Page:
"no public money or property shall be appropriated for or applied to any religious worship, exercise or instruction, or the support of any religious establishment,"
and Wash.Const., Art. IX, § 4, providing that "[a]ll schools maintained or supported wholly or in part by the public funds shall be forever free from sectarian control or influence." App. to Pet. for Cert. F-4. That ruling, in turn, was upheld on internal administrative appeal.
Petitioner then instituted an action in State Superior Court for review of the administrative decision; the court affirmed on the same state law grounds cited by the agency. The State Supreme Court affirmed as well. Witters v. Commission for the Blind, 102 Wash.2d 624, 689 P.2d 53 (1984). The Supreme Court, however, declined to ground its ruling on the Washington Constitution. Instead, it explicitly reserved judgment on the state constitutional issue and chose to base its ruling on the Establishment Clause of the Federal Constitution. The court stated:
"The Supreme Court has developed a 3-part test for determining the constitutionality of state aid under the establishment clause of the First Amendment."
"First, the statute must have a secular legislative purpose; second, its principal or primary effect must be one that neither advances nor inhibits religion . . . ; finally, the statute must not foster 'an excessive government entanglement with religion.'"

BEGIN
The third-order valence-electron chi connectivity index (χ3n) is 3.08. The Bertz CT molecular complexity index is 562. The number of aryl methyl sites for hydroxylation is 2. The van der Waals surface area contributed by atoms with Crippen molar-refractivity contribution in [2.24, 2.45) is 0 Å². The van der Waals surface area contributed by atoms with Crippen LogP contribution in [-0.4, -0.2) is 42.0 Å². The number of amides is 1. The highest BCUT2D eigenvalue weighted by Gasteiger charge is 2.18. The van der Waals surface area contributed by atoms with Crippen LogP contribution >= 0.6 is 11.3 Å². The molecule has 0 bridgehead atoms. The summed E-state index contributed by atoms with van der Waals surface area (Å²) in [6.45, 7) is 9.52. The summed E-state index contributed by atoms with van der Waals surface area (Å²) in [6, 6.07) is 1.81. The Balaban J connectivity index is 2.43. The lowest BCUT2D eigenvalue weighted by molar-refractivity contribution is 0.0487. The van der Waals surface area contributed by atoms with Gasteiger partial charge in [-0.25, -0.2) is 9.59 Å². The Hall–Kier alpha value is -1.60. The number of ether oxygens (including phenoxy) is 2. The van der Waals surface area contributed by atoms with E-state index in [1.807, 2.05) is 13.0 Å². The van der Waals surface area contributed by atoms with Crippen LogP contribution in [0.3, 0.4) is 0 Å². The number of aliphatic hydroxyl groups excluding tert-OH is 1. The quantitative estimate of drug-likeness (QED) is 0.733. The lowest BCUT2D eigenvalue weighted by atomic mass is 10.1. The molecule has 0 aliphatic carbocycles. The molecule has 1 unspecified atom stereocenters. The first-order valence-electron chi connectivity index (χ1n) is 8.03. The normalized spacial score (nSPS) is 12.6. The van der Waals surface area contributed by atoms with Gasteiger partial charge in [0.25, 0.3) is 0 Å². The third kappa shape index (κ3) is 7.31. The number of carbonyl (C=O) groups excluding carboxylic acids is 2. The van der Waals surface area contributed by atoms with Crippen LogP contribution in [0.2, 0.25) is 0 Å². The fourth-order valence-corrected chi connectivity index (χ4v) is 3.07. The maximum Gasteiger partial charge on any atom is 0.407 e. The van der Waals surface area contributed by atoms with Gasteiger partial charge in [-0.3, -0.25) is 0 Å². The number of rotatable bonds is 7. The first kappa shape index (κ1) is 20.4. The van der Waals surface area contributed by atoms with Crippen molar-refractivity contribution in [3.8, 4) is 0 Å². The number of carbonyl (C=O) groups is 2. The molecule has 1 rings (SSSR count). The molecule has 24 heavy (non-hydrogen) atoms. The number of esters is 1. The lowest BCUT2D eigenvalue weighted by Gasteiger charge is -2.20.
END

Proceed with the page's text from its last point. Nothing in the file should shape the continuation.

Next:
must satisfy each of the three criteria."
Id. at 627-628, 689 P.2d at 55.
The Washington court had no difficulty finding the "secular purpose" prong of that test satisfied. Applying the second prong, however, that of "principal or primary effect," the court held that
"[t]he provision of financial assistance by the State to enable someone to become a pastor, missionary, or church youth director clearly has the primary effect of advancing religion."
Id. at 629, 689 P.2d at 56. The court, therefore, held that provision of aid to petitioner would contravene the Federal Constitution. In light of that ruling, the court saw no need to reach the "entanglement" prong; it stated that the record was in any case inadequate for such an inquiry.
We granted certiorari, 471 U.S. 1002 (1985), and we now reverse.